This North Manchester village, first mentioned in 1291 and famous as the birthplace of Hugh Oldham, founder of Manchester Grammar School, became the centre of the dyeing industry, its secrets smuggled out of revolutionary France.

In two parts, upper and lower, the latter once described as being “the under milk wood” of North Manchester, its population as a dormitory suburb quickly expanded in the early 20th century.

Today it is mostly a residential area and the location of the North Manchester General Hospital on the site of a former workhouse.

Early History

The village of Crumpsall; its name thought to mean a crooked piece of land by the river, is first mentioned in 1291 when certain of its lands were classified and valued. From a roll dated 1472 we are told that its lands were owned by Lord de la Warre, later owned by the Earl of Leicester who then sold it onto the Earl Grey de Wilton, a member of the family who later sold Heaton Park to the City of Manchester.

For a long period a branch of the Chetham family held lands in the township, their residence, at least in later times, being known as Crumpsall Hall, famous as the birthplace of Humphrey Chetham, one of the most notable benefactors of Manchester, as founder of the hospital and library bearing his name.

The Hall stood on the site which is now the junction of Humphrey St and Crescent Road and was built around 1560. Known to the locals as Chetham fold or Barlow’s Farm, it was knocked down in 1825

Expansion and Industry

Angel Delaunay, from Rouen in France, in 1788 introduced Turkey Red dyeing into Crumpsall and Blackley, and built up a great business. His sons acquired part of William Marsden’s estate in 1819, later known as the Cleveland Estate, later the site of ICI’s works.

The secrets of Turkey Red dyeing were unknown at the time on this side of the English Channel. The process was said to originate in Greece and whilst it had been tried unsuccessfully by a John Wilson of Ainsworth  in the 1760’s it was the use of milk and a dung of cattle from their extensive farming interests that gave the Delaunay’s the edge over their competitors.

The valley of the Irk would soon become a hive of industry with calico printers, bleaching, engravers for calico and chemical manufacture

Levenstein link

Crumpsall Biscuit Works opened in Lower Crumpsall in around 1873.

The factory created numerous products and had four departments, these were the biscuit factory; the cake factory; the sweets and toffee department and the drugs and sundries section.

The Works at Crumpsall boasted being “the only 8 hour day biscuit works in England” and had numerous facilities for its employees including a cricket club; football club; tennis courts; a bowling green; a recreation ground; a dining room for over 600 people with discounted refreshments and free warming of packed dinners; a library and board and card games. The Works put on numerous social events through the year including sports days, and dances and whist drives nearly every week during the winter. The Works also stated that girls, however young, were started at no less than 6 shillings a week, and that they were only employed to do girls work and not to save the expense of employing men. There was also a Sick Benefit Society.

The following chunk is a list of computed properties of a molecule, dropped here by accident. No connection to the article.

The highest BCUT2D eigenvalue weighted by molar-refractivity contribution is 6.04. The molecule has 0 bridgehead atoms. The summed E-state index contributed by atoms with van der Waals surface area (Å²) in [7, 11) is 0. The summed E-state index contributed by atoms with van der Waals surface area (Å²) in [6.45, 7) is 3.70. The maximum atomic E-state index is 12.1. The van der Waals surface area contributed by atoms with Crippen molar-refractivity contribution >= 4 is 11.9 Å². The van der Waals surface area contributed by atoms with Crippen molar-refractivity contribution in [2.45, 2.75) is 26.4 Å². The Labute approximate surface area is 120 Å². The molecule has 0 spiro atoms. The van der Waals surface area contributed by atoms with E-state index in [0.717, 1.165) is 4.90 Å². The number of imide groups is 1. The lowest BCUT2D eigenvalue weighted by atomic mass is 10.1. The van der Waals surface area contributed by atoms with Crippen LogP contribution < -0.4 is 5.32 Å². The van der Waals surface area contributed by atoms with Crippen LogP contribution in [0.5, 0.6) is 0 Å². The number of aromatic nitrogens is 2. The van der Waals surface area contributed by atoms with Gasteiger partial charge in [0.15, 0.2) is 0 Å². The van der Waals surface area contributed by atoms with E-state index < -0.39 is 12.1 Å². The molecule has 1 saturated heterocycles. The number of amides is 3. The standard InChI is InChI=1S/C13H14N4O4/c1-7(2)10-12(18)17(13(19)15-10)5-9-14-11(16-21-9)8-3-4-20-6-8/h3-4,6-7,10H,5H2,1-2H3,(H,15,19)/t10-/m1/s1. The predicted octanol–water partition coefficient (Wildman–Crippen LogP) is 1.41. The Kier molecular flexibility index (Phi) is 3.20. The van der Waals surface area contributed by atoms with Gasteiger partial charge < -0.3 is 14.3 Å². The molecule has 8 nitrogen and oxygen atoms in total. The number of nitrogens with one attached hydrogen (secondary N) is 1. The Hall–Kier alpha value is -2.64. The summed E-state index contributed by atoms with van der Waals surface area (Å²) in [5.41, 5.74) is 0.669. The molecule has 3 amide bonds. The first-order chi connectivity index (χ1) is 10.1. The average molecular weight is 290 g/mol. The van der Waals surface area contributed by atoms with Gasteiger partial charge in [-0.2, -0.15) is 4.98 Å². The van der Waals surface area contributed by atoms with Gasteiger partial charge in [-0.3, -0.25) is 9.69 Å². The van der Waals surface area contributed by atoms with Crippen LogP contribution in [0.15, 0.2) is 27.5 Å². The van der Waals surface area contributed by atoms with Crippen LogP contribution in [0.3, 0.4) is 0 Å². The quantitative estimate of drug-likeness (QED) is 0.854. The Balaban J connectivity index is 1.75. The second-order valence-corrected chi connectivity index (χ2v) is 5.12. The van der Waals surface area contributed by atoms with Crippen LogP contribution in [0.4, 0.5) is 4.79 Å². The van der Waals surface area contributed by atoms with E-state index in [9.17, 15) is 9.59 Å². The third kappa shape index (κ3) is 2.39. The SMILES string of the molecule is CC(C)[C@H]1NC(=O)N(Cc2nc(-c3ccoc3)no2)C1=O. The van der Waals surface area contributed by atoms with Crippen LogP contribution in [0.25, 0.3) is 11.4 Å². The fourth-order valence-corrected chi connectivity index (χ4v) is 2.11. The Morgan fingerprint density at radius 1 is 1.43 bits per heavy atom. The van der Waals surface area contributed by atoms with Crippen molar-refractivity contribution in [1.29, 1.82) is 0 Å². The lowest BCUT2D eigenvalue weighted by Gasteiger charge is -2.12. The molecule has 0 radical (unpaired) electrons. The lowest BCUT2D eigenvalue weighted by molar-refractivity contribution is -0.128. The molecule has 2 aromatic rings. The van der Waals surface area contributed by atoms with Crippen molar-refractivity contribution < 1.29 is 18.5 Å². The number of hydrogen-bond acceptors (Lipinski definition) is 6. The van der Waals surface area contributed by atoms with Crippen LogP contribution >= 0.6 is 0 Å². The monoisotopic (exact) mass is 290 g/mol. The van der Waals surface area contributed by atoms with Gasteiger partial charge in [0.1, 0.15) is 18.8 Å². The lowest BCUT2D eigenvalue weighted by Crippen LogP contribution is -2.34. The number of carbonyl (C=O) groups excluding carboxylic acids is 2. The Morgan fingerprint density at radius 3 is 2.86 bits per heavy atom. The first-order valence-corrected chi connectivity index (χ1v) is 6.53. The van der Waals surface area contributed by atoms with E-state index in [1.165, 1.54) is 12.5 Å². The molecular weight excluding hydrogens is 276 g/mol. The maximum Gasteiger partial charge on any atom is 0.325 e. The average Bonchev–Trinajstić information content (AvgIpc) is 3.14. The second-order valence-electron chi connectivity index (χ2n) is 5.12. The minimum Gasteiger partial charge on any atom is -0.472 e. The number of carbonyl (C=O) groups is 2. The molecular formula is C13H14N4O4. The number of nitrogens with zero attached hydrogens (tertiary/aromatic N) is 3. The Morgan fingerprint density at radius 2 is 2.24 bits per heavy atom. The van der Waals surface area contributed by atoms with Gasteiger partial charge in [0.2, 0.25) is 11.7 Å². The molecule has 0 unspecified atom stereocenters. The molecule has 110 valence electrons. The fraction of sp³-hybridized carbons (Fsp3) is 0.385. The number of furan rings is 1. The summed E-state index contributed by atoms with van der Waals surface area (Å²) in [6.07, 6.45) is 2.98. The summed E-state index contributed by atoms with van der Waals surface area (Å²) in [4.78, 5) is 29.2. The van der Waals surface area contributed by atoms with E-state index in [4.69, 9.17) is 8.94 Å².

Despite its rapid growth during the late part of the nineteenth century it retained its village image.

“it was a unique community, never absorbed into the brickwork of central Manchester, nestled in the valley flanked on one side by the Irk and the other with smelly industry

an interview with a local councillor gave some insight in 1921, saying that whilst higher Crumpsall had grown in accordance with the Manchester trend, the lower portion was still mostly unchanged describing it as an isolated village with Waterloo Street containing cottages and front gardens despite being the local thoroughfare

Workhouse

The Manchester Union Workhouse had originally been situated on New Bridge Street but by the middle of the nineteenth century, the building was proving inadequate for purpose, especially after an outbreak of typhoid in the town and a new workhouse was built in Crumpsall in 1855.

Designed by Mills and Murgatroyd, it could accommodate 1,660 inmates which would comprise of 745 able-bodied men and women, 152 women including 76 with infants, 248 idiots, imbeciles and epileptics, 255 children under 16, 60 probationers and 200 sick.

When visited by Poor Law Board Inspector Mr R.B. Cane in August 1866 he found it to be “…the most complete as well as one of the best managed work-houses that I have ever inspected. It is in thoroughly excellent order throughout, and generally in such a state as to reflect the highest credit on all concerned in its management and care.”

The Poor Law Hospital opened next to the site in 1872, and as Crumpsall Institution Infirmary, became one of the largest hospitals in the country. In 1915 it merged with the Delaunay’s Hospital built by Thomas Worthington in 1869. In 1930, the running of the hospital was taken over by Manchester Corporation. It joined the NHS in 1948 and was formally recognised by the University as a teaching hospital in 1952. It is now the site of North Manchester General Hospital